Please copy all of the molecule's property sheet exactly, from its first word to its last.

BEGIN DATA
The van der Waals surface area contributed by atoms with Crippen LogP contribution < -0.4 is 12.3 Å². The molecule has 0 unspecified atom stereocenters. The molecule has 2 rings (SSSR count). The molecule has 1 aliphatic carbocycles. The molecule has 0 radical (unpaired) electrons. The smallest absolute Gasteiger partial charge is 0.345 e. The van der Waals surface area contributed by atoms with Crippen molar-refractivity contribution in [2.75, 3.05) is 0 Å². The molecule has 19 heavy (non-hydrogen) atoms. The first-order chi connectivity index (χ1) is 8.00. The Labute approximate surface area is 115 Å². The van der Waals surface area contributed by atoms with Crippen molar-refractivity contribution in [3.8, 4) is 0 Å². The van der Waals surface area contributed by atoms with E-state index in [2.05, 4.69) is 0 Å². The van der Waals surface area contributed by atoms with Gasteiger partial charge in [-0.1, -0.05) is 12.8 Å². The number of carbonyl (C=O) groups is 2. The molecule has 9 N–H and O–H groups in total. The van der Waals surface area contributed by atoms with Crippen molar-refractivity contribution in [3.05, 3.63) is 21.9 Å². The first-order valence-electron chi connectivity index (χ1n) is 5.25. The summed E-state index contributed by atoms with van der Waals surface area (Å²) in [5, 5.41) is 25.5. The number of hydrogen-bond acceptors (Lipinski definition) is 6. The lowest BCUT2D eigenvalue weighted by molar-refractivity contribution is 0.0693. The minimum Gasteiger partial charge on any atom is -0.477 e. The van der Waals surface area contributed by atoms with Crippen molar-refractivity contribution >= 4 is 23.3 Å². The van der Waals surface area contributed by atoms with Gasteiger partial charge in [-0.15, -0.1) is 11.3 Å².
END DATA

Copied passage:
The van der Waals surface area contributed by atoms with Crippen LogP contribution < -0.4 is 12.3 Å². The molecule has 0 unspecified atom stereocenters. The molecule has 2 rings (SSSR count). The molecule has 1 aliphatic carbocycles. The molecule has 0 radical (unpaired) electrons. The smallest absolute Gasteiger partial charge is 0.345 e. The van der Waals surface area contributed by atoms with Crippen molar-refractivity contribution in [2.75, 3.05) is 0 Å². The molecule has 19 heavy (non-hydrogen) atoms. The first-order chi connectivity index (χ1) is 8.00. The Labute approximate surface area is 115 Å². The van der Waals surface area contributed by atoms with Crippen molar-refractivity contribution in [3.8, 4) is 0 Å². The van der Waals surface area contributed by atoms with E-state index in [2.05, 4.69) is 0 Å². The van der Waals surface area contributed by atoms with Gasteiger partial charge in [-0.1, -0.05) is 12.8 Å². The number of carbonyl (C=O) groups is 2. The molecule has 9 N–H and O–H groups in total. The van der Waals surface area contributed by atoms with Crippen molar-refractivity contribution in [3.05, 3.63) is 21.9 Å². The first-order valence-electron chi connectivity index (χ1n) is 5.25. The summed E-state index contributed by atoms with van der Waals surface area (Å²) in [5, 5.41) is 25.5. The number of hydrogen-bond acceptors (Lipinski definition) is 6. The lowest BCUT2D eigenvalue weighted by molar-refractivity contribution is 0.0693. The minimum Gasteiger partial charge on any atom is -0.477 e. The van der Waals surface area contributed by atoms with Crippen molar-refractivity contribution >= 4 is 23.3 Å². The van der Waals surface area contributed by atoms with Gasteiger partial charge in [-0.15, -0.1) is 11.3 Å².